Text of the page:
Unlike session-based live chat, messaging is ongoing. Live chat, while quick, is transactional in nature. Messaging was created to build long-lasting relationships and build customer loyalty. It fits into the going, complex nature of customer relationships today. On the back end, conversations from every channel occur in the same agent workspace.
AI, chatbots, and buzzwords
According to Harvard Business Review, two-thirds of American buyers opt for remote human interactions or digital self-service at various stages of their decision journey. Automation in conversational channels is often the first touchpoint for customers and characteristic of modern customer support experiences. Few brands, if any, use sophisticated, undetectable bots that pass the Turing test. Instead, simple automated interventions like custom-built conversational flows, quick replies, and routing are shown to have a direct positive impact on average response time and customer satisfaction.
In the Zendesk CX Trends Report 2022, 40 percent of small businesses reported that they have the capacity to spend money on AI—but they do not. As the technology is accessible and easier than ever to deploy, this is a huge growth opportunity. When bots are the first point of contact in a messaging conversation, customers have a chance to resolve their issues before needing human intervention, 24/7, even outside of service hours. In Zendesk, administrators can have bots surface help desk articles, aiding customers in self-service. Admins can also customize the bots’ responses, guiding customers through conversational flows before handing off the conversation to an agent if necessary.
Better customer service tools
In growing companies, employees wear a lot of different hats. For small support teams dealing with a high volume of tickets, messaging presents an opportunity to save time. Despite overall familiarity with messaging channels, only 17 percent of companies are set up with a unified platform that brings all their service channels together. That means many companies are treating each channel like its own silo, which can negatively affect productivity and the availability of important customer data. Identifying, automating, and optimizing workflows can help to free up agents’ time and improve performance.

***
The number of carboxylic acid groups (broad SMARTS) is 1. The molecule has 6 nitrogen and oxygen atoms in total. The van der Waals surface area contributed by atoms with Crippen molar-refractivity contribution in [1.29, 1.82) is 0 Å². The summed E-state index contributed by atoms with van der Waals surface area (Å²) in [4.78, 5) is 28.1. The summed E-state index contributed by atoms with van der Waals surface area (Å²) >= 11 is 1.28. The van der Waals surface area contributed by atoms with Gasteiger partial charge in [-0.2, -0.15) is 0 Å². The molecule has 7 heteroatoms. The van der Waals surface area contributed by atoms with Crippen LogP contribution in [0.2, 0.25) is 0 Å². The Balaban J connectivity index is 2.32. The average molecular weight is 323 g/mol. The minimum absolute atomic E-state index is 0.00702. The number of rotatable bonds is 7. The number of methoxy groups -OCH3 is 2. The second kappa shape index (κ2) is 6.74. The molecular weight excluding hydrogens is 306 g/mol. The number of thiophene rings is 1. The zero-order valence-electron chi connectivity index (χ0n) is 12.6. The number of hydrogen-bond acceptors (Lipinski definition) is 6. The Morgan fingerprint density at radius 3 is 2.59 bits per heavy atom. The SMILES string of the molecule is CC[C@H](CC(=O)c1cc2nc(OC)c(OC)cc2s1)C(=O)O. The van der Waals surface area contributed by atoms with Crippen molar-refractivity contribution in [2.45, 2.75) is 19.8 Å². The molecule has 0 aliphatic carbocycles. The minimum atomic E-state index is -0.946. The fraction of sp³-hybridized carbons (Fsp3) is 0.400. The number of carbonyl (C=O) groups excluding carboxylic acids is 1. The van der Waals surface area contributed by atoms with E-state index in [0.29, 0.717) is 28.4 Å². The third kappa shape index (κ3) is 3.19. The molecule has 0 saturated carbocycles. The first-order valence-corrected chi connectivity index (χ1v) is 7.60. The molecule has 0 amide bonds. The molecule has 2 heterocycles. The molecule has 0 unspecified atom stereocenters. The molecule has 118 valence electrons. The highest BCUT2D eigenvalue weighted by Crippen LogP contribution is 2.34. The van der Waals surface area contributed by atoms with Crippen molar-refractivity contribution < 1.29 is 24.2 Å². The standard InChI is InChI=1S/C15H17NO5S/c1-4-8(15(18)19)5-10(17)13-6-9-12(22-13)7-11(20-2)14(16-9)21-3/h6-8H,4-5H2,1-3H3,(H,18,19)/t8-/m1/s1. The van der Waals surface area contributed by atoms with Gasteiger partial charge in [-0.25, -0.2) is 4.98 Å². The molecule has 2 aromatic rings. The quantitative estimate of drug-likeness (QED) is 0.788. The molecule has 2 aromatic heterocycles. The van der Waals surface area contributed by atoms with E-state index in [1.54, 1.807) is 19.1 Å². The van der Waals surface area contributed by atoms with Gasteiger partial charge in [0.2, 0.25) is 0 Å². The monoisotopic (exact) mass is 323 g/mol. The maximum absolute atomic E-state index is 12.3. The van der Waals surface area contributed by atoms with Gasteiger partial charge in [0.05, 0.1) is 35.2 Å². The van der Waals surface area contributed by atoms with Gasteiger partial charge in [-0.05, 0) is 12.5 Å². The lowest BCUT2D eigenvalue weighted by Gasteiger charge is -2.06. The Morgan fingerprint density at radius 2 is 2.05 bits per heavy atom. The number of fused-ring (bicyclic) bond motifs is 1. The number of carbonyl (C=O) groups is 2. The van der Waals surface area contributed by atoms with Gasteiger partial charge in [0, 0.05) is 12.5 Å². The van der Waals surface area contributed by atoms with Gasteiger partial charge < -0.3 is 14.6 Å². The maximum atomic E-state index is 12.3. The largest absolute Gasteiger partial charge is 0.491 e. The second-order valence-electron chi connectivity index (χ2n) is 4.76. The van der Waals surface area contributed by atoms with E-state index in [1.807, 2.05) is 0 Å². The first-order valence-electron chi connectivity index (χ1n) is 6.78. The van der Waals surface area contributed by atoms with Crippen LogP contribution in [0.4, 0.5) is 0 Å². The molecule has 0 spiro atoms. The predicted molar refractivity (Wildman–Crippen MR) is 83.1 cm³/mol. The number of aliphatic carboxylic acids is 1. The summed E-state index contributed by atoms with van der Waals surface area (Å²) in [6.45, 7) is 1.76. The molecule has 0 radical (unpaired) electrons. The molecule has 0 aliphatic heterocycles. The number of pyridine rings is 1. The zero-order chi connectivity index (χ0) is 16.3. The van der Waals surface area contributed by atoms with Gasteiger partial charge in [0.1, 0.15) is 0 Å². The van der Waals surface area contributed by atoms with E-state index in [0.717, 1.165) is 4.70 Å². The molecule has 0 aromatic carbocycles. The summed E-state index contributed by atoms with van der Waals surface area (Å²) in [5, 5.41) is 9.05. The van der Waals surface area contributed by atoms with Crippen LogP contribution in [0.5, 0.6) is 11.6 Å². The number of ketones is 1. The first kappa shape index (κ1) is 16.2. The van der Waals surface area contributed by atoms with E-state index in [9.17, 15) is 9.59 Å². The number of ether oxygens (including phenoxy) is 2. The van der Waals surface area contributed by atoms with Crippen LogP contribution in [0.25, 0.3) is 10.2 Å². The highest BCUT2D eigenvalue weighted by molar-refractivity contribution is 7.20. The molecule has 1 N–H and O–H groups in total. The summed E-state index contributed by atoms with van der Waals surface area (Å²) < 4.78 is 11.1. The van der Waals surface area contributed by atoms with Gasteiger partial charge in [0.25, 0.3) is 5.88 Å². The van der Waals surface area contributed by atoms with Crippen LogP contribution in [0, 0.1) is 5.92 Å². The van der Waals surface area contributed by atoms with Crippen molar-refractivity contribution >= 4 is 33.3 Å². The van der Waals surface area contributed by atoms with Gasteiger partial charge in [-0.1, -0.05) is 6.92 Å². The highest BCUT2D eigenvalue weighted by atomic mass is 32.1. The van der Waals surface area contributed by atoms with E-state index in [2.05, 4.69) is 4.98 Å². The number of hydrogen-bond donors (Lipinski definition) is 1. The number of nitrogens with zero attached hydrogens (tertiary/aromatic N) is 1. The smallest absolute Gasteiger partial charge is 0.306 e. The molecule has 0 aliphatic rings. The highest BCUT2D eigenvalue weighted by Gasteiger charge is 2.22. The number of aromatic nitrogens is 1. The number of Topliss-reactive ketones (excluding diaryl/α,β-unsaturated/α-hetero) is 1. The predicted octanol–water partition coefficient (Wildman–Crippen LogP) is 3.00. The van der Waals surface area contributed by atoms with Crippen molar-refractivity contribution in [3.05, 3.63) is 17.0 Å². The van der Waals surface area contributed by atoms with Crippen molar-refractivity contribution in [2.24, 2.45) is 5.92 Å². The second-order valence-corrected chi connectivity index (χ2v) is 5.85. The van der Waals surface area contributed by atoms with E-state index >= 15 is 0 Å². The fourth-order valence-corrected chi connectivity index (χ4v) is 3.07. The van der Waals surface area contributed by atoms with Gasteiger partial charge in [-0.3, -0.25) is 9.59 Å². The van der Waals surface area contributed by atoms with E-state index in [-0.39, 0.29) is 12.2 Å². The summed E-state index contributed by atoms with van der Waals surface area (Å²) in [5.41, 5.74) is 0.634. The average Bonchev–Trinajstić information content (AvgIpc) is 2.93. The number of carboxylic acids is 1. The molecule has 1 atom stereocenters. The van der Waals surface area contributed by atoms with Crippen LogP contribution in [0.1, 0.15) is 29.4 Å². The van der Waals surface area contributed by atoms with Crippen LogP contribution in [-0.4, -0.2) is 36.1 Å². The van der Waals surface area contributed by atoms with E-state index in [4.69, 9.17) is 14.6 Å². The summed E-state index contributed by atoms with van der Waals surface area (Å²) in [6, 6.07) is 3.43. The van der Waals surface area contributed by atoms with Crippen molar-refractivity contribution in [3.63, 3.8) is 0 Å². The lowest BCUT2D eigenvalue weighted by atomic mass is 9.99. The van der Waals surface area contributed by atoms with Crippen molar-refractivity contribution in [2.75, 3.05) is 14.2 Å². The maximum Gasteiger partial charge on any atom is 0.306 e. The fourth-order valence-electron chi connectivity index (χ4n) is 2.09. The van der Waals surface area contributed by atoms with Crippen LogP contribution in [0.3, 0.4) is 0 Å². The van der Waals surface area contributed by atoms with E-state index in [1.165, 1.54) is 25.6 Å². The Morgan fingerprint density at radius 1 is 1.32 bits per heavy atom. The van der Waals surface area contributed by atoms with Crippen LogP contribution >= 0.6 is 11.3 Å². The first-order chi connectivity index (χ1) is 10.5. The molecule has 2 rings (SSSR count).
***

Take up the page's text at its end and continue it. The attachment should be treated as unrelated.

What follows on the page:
A unified agent workspace can bring these channels together. Social messaging channels, like Facebook Messenger or WhatsApp, can be contained alongside conversations from other channels–and supported with crucial customer context. It’s more efficient for agents, who spend less time searching for information and more time focusing on complex queries that can’t be sorted out with automation or self-service.
For small businesses trying to stay on top of customer conversations and DMs, investing in the right tools can be a key differentiator: Only 50 percent of growing retail companies, for example, offer messaging as a support channel, yet companies that offer messaging show higher customer satisfaction and loyalty. A siloed approach could mean important conversations fall by the wayside.